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By Public Health Office bncp

Nutrition in pregnancy is important for delivering a healthy baby. It provides the body with nourishment and energy to function flawlessly. Nutrition during, pre- and post-pregnancy is necessary for a healthy baby and mother. Nutrients that the body needs throughout pregnancy are proteins, carbohydrates, healthy fats, vitamins, and minerals. Choosing healthy and the right food is the key to preventing many diseases and complications. Every stage in a woman’s life is a new beginning that needs its strength, energy, and preparations which begin with the right diet and exercise. Maternal malnutrition leads to intrauterine growth restriction (IUGR) and low birth weight


Your nutrition may affect your fertility; a healthy diet will boost fertility and lower the risk of birth defects. Your pre-pregnancy or pre-conception diet determines your weight, which influences your infant’s birth weight. According to a study, underweight women are more likely to give birth to small infants, whereas overweight women are at risk to get gestational diabetes or high blood pressure.

During pregnancy, the body goes through a lot of physical and hormonal changes. It needs an adequate amount of nutrients not only for the mother but also for the baby inside. According to a source, a to-be-mother should eat normally in the first semester, then increase 350 calories daily in your second trimester and 450 calories daily in your third trimester

Due to hormonal changes, pregnant women get a craving for foods like ice cream, pickles, sweets, etc. During this period, it is pretty common to crave odd combinations. So, you can eat them but just balance them with nutritious foods.

During pregnancy, the most vital nutrient is the protein which helps in the baby’s growth. It is responsible for tissues development for both. It also increases the blood flow to the baby. Therefore, the quantity of protein intake increases with each trimester. Even nutrients like folic acid, vitamin D, calcium, and iron are equally important. Folic acid prevents neural tube and other defects in babies. As stated in a research paper, folic acid supplementation has been shown to decrease the risk of premature birth. Calcium is important to make bones and teeth stronger. It helps systems like the circulatory, neural, muscular to function normally and also regulate the body’s fluid.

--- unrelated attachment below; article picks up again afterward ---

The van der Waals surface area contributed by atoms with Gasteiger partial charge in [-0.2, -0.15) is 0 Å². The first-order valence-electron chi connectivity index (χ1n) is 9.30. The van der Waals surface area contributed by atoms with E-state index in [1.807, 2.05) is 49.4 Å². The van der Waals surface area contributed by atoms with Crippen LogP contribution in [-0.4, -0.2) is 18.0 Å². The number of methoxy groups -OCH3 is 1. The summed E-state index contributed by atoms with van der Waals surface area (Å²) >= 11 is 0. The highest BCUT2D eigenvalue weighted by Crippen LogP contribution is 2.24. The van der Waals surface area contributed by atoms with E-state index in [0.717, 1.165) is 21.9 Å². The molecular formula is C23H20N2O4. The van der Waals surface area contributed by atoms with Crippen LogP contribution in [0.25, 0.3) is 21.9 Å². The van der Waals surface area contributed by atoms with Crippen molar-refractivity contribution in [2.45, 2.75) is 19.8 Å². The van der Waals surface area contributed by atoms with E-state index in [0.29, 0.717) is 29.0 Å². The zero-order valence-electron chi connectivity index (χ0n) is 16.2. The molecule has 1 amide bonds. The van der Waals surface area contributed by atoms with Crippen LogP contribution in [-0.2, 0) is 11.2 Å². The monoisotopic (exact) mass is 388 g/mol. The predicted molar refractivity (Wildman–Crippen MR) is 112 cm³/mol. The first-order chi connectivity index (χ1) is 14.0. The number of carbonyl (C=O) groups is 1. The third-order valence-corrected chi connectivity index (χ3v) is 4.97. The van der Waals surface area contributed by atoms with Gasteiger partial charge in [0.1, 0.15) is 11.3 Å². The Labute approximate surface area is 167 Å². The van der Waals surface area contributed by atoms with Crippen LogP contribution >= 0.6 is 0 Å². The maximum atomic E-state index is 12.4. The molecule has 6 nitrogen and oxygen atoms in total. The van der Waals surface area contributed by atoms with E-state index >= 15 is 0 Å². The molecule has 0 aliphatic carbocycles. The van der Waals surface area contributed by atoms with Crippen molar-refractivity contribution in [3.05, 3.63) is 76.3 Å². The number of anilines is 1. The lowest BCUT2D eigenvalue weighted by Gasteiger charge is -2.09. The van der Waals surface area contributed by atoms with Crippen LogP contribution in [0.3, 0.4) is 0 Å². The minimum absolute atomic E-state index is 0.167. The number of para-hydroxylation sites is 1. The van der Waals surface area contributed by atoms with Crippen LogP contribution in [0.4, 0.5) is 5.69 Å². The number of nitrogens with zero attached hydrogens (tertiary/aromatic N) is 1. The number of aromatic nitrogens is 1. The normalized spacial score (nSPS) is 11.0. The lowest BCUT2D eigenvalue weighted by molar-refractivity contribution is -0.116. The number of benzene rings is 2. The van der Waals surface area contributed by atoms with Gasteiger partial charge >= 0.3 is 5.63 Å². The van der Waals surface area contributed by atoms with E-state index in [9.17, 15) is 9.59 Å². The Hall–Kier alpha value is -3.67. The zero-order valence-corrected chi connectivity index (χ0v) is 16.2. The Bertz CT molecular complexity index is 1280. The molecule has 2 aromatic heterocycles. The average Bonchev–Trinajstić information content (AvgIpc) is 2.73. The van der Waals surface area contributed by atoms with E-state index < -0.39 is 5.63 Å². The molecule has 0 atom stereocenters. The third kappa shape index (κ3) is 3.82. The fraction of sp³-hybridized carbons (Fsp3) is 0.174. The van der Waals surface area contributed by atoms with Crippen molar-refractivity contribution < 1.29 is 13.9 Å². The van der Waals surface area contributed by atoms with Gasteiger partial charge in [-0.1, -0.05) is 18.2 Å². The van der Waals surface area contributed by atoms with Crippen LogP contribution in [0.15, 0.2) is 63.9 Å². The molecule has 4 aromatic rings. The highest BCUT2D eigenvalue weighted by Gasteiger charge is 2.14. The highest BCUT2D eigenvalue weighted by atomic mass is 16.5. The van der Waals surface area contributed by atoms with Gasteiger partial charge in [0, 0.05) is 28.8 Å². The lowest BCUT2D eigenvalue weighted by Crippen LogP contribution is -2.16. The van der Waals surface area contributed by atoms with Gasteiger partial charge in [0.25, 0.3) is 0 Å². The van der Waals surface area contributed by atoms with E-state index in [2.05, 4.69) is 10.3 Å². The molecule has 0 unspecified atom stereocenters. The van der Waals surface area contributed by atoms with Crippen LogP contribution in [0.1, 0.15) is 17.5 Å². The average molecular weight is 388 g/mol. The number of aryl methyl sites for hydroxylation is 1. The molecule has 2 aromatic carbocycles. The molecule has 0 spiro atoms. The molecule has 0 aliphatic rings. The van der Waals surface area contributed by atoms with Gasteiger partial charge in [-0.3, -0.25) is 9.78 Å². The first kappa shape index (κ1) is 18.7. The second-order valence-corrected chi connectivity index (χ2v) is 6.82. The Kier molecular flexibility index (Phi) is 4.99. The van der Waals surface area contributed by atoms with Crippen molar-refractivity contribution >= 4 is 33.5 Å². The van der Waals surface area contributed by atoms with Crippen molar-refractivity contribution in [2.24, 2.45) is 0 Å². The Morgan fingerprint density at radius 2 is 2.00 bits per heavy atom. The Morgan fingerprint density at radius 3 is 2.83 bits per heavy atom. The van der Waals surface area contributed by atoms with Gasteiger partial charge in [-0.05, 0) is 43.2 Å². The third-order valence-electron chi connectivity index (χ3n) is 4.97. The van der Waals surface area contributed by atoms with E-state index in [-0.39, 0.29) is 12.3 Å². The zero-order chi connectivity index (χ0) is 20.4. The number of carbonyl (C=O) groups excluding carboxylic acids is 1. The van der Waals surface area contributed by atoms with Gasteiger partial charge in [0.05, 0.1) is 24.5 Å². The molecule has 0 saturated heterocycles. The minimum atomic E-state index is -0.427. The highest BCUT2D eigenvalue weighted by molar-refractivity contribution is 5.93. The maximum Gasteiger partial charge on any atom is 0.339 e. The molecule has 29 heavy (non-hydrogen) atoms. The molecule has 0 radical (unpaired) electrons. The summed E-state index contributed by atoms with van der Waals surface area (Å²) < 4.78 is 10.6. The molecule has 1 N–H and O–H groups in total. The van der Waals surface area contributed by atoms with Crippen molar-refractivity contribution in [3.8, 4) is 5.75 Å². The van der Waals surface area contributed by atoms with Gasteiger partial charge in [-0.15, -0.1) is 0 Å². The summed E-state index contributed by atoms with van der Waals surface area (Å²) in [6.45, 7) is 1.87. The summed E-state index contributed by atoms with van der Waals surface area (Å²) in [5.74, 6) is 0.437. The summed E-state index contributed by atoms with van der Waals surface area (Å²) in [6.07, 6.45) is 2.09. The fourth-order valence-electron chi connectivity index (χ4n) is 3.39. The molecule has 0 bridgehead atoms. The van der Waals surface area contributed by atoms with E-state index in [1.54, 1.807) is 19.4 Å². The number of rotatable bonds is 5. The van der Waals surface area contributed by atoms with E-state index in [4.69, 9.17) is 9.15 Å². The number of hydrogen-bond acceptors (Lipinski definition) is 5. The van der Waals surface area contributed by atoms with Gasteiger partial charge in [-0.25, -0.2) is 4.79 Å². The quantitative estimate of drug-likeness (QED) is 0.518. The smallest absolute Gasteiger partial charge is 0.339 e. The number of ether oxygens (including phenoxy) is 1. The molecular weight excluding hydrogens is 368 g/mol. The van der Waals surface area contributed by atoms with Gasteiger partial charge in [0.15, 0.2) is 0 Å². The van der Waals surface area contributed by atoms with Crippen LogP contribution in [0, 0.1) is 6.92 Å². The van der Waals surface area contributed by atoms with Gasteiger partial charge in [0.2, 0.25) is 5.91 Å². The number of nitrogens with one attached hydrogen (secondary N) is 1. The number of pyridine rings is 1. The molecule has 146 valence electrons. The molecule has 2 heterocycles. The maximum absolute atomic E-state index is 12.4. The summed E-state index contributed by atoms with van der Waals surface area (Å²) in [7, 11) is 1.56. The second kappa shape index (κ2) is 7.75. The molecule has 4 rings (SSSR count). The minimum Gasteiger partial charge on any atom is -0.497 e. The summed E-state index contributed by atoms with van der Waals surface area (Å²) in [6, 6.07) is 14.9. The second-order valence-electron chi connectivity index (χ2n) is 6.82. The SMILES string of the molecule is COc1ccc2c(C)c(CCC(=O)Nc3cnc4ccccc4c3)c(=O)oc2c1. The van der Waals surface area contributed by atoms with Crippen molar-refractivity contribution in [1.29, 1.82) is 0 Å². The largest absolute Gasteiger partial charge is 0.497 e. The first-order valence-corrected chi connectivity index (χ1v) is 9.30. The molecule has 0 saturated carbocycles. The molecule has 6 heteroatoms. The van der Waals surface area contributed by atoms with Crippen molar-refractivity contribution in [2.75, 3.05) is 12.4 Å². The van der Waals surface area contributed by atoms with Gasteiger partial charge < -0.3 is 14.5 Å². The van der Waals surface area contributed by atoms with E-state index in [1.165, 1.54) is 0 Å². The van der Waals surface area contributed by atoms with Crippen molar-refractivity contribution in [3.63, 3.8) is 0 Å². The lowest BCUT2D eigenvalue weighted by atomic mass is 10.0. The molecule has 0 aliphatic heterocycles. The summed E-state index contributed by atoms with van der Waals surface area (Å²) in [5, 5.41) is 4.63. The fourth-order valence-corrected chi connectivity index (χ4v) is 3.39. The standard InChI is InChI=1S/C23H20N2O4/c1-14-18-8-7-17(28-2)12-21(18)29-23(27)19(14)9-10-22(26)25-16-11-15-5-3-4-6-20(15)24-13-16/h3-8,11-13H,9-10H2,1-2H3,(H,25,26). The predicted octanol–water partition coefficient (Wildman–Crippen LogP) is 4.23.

During pregnancy, iron intake prevents iron deficiency anaemia. it carries oxygen to blood to tissues and the baby. Also, iron deficiency produces complications for the baby.

Vitamin D also strengthens bones. Its deficiency leads to fatigue, muscle weakness, and even


Along with the above-mentioned nutrients, like carbohydrates, fats are also crucial.

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After pregnancy, the mother needs energy for nursing and to provide the baby with quality breastmilk. In a way, post-pregnancy nutrition is also important for the baby and mother.

Breastmilk should consist of DHA (Docosahexaenoic acid), which mothers will get from their diet. DHA is responsible for a baby’s nervous system. It is found that DHA prevents postpartum depression. It is found mainly in kinds of seafood like salmon, sardines.